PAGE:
In this week's episode of The Chauncey DeVega Show, Chauncey also talks about this weekend's Super Bowl, the Iowa caucuses, and how The New York Times' resident conservative "borrowed" his analysis of Trump and professional wrestling. Chauncey is also brought to bliss by a new soda discovery and shares some scary facts about the horrible state of food safety in the United States.

This episode of The Chauncey DeVega Show can be downloaded from Libsyn and also listened to here. Chauncey DeVega's conversation with Tim Wise can also be "watched" on Youtube at this link.

The Chauncey DeVega Show is available on Itunes and at Stitcher as well.

Wednesday, February 3, 2016

Why Do Cities Like Chicago Spend Millions and Billions Protecting Rogue, Thuggish, Incompetent, Killer Cops?

I am blessed by the company of the very smart and insightful folks who frequent this site. I am working on something longer about the issues discussed below, but I first wanted to ask for your thoughts and insights on the topic.

Several days ago, The Chicago Tribune ran a great piece on the city's corrupt cops, violence, and the money spent to protect the thugs in blue who have the State's permission to kill people of color, the poor, the working class, the mentally ill, and the broadly defined Other without consistent or real negative consequences.

A key passage from the story, "Small group of Chicago police costs city millions in settlements":
Officers Sean Campbell and Steven Sautkus were patrolling their quiet beat on Chicago's Southwest Side in April 2014 when they saw the driver turn without flashing his signal early enough. 
They stopped Jonathan Guzman, then 18, ordered him out of his car and cuffed him while they searched his Chevy Malibu. They were so thorough, Guzman alleged, that they used a drill to dismantle the sound system in the trunk. In the end, the officers found only a marijuana cigarette butt, worth $5. They charged Guzman with misdemeanor drug possession, wrote three traffic citations and impounded his Chevy. 
It wasn't his first encounter with Campbell or Sautkus, Guzman alleges. The two officers and several colleagues in the quiet Garfield Ridge neighborhood where Guzman lives had stopped him numerous times in recent years, he said, for minor traffic infractions or as he hung out in the community of tidy lawns, squat brick cottages and city workers.
The stops occurred so often that Guzman filed a lawsuit in 2014 alleging ongoing, racially charged harassment by the officers. The case was settled last year for $35,000.
Although the settlement was small compared with multimillion-dollar sums the city sometimes pays, a Tribune investigation found that it nonetheless represents a pernicious, stubborn problem: that of officers whose alleged misconduct, while perhaps minor, leads to legal settlements that eventually cost city taxpayers greatly. 
The city since 2009 has settled seven lawsuits against Campbell, a 17-year veteran officer. He ties for second among officers named in the most lawsuits settled by the city during those past six years, the Tribune's analysis of available data shows. His partner during the Guzman arrest, Sautkus, was named in four settled cases.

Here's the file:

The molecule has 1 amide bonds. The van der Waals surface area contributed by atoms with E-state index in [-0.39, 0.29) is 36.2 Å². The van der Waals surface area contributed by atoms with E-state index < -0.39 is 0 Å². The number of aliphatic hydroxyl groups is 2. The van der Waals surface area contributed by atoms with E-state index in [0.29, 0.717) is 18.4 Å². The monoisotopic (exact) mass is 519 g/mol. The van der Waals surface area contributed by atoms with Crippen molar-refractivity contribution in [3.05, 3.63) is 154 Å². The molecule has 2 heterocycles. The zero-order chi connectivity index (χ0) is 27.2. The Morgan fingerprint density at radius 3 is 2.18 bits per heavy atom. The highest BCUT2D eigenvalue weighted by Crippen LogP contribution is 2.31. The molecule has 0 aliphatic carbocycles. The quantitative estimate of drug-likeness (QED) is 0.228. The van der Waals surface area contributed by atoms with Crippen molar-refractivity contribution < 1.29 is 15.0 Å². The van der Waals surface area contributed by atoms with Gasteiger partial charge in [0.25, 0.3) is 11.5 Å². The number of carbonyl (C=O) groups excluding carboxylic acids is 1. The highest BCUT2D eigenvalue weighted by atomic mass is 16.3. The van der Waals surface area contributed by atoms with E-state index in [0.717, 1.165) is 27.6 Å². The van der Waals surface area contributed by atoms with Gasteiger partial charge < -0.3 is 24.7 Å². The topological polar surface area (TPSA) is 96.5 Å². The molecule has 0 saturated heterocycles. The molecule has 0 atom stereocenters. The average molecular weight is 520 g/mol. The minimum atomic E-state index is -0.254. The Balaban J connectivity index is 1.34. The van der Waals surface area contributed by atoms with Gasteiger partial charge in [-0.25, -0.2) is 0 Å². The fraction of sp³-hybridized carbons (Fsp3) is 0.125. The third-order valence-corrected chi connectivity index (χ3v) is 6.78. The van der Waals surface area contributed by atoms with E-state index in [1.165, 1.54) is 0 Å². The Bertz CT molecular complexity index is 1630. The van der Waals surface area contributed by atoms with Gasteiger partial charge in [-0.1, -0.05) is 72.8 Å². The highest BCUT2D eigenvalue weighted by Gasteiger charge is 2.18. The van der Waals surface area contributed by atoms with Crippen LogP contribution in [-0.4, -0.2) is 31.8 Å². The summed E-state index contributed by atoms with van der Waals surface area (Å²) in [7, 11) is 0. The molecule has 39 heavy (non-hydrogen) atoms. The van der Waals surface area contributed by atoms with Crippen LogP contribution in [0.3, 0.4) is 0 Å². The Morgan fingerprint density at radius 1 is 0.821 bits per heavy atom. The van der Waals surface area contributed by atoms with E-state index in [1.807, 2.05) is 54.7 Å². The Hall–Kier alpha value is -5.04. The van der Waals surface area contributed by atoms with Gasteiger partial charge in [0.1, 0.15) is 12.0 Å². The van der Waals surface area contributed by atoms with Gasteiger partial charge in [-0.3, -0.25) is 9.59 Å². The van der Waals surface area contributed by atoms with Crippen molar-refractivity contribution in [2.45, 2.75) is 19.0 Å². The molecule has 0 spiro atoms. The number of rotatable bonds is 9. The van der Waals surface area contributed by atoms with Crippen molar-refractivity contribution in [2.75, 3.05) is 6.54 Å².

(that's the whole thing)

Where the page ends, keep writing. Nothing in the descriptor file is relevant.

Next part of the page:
The Chicago Tribune continues:
Of the more than 1,100 cases the city settled since 2009, just 5 percent were for more than $1 million. Many of those involved fatal shootings, wrongful prosecutions and the sort of brutality allegations that have drawn the attention of the U.S. Justice Department, which recently launched an investigation into the Chicago Police Department's use of force. 
The bulk were settled for less serious incidents, including officers allegedly injuring arrestees during traffic stops, making false arrests, uttering racial slurs or other alleged misconduct while officers were off-duty. 
Still, those lawsuits cost the city millions of dollars, the Tribune's analysis shows, but underwent little scrutiny. A vast majority, 85 percent, were settled for $100,000 or less, which meant the deals did not require City Council approval. And Chicago officers accused of misconduct are rarely disciplined, data show.
Both are part of a small group of officers — just 124 of the city's police force of roughly 12,000 — who were identified in nearly a third of the misconduct lawsuits settled since 2009, suggesting that officers who engaged in questionable behavior did it over and over. The Tribune's investigation also found that 82 percent of the department's officers were not named in any settlements. Still, the conduct of those 124 officers cost the city $34 million, the Tribune investigation found.
I am a pragmatist and a realist. I also believe, like many others do, that politics is fundamentally about the management of resources and power to the advantage of some groups over others. That having been said, I am still struggling with why America's major cities would spend millions (and billions over time) to protect murderous, rogue, thug cops. Could not the same level of social control be accomplished far more cheaply, and with far less negative attention, than what is done by subsidizing killer cops?

Of course, these monies could be better spent on schools, job programs, healthcare, and other outputs, outputs that collectively do far more to reduce crime than the punishing and punitive state. Please share. What am I missing in my calculus? How do you make sense of this apparent puzzle?

Tuesday, February 2, 2016

David Brooks, Donald Trump, Professional Wrestling, and Me

Back in August I wrote a piece about Donald Trump and professional wrestling at Salon. I am not the only person to have made the connection between Trump and the theater and spectacle of the action inside the squared circle. But in the last few weeks, more folks, in even more prominent places, have been "borrowing" from my argument in some pretty direct ways. There are few truly original ideas. However, there are ideas that are more original than others.